Should artists keep day jobs and just do music ‘on the side’? Vehnee Saturno weighs in
The “-ber” months have arrived, and with them, the customary stories and memes about Jose Mari Chan. But recently, the music icon made headlines, not for his enduring songs that signal the beginning of the holiday season, but because of a piece of advice he gave aspiring young musicians.
In the Sept. 1 episode of “Fast Talk with Boy Abunda,” Chan pointed out that the changes in technology and the music landscape have made it harder to make a living out of music alone. So it would only be prudent, he said, for young composers and singers to find or keep a day job while pursuing music.
“Use that [music] as a hobby, or on the side, but get another career—either in law or accounting or medicine,” the 78-year-old singer-songwriter said.
Chan’s advice elicited mixed reactions from observers on social media including fellow musicians. Some were disappointed and criticized him, saying that his sentiment came off as discouraging, that it was insulting to those who see music as their bread and butter, and that treating music as a mere hobby would only stifle artistic growth.Others, however, conceded that there was truth to what Chan said, especially from a practical standpoint. One of them is one of the country’s prolific hitmakers Vehnee Saturno, who believes that pursuing one’s passion while making a decent living can be a tricky balancing act.
“For many musicians, passion for the craft and being able to show what’s inside of them come first before money. So to singers, songwriters or anyone in the field of music, I say, ‘Tuloy lang.’ I still encourage them,” he recently told showbiz reporters over lunch.
“But if the finances aren’t there to sustain yourself, then that would be difficult, too. You have to think wisely about how you can cross the bridge and arrive at a point where you know you can still be happy despite not being equipped with everything,” added Saturno, the man behind such hits as “Be My Lady,” “Sana Kahit Minsan” and “Forever’s Not Enough.”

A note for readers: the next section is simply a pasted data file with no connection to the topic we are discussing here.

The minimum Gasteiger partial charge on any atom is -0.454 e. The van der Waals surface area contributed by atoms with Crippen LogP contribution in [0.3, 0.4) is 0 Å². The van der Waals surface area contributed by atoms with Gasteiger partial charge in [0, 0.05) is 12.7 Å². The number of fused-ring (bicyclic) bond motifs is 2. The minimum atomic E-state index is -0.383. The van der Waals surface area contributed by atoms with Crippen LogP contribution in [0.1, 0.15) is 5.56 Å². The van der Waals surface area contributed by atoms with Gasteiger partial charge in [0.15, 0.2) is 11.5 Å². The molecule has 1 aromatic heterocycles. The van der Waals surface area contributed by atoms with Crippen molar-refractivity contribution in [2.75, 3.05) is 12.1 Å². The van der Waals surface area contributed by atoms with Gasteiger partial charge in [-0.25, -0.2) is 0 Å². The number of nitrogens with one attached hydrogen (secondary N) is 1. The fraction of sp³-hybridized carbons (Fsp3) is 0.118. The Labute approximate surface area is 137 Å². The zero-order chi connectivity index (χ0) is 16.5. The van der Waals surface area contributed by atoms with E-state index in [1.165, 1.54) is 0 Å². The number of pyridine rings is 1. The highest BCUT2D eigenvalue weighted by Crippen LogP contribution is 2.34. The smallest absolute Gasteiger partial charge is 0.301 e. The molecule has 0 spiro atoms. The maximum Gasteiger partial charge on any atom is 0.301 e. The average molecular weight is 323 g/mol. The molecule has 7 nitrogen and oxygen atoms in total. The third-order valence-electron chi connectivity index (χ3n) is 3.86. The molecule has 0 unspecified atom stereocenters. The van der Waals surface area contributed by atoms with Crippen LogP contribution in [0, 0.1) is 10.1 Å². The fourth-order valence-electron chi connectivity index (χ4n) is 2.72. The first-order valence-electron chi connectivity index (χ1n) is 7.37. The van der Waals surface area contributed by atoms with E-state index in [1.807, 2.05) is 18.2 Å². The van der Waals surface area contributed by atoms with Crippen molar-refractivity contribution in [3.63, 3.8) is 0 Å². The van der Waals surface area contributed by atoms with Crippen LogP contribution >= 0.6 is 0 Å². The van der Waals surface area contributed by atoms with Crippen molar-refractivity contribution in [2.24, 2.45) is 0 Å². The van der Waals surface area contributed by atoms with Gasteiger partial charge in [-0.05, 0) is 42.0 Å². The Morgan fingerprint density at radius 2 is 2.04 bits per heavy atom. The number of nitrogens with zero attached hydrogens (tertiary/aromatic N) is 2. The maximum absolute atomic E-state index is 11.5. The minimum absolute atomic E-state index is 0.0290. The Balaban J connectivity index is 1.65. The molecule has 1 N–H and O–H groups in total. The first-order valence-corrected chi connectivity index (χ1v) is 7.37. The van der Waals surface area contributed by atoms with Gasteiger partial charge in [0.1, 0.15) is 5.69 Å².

“Just continue and do what you can. But if you have been at it for years and nothing is really happening, then perhaps it’s time to switch … perhaps there are other things they can excel in or are more suited to them and that could bring them success. However, that dream of being in the industry will always be there,” Saturno said.
He also pointed out that Chan’s advice is the perspective of someone who’s a successful businessman first, before a musician. “I think there was nothing wrong with what he said. It’s just that the delivery wasn’t as sweet … because what he said applies to other jobs as well. You should think of doing other things that can make your life comfortable,” he said.
His foray into the music industry was like shooting for the moon, said Saturno, who used to work as a Xerox operator.
“There was no assurance I would make it. Filipinos are discerning and strict when it comes to music … Suntok sa buwan para sa ‘kin. No pain, no gain. Lalaban at lalaban ka lang talaga. You just have to absorb the negative comments and don’t let them affect you,” he related.
He agreed with Chan that it’s a different time now: How music is created is different, how it’s promoted is different, and how it’s consumed is different.
“Back then, you did press conferences, radio promos and mall tours. Television networks accommodate all artists and there was no exclusivity. But these days, the network will ask you, ‘Sikat na ba ’yan?’” Saturno said.
What hasn’t changed, though, is that there’s no exact formula for creating hits. “It’s easy to make a song, but there’s really no assurance it will become a hit. Everything is up to the market. It still boils down to luck and what the market dictates. That’s why I listen to the works of new songwriters. Otherwise, you will be left out… mabubura ka,” he said. INQ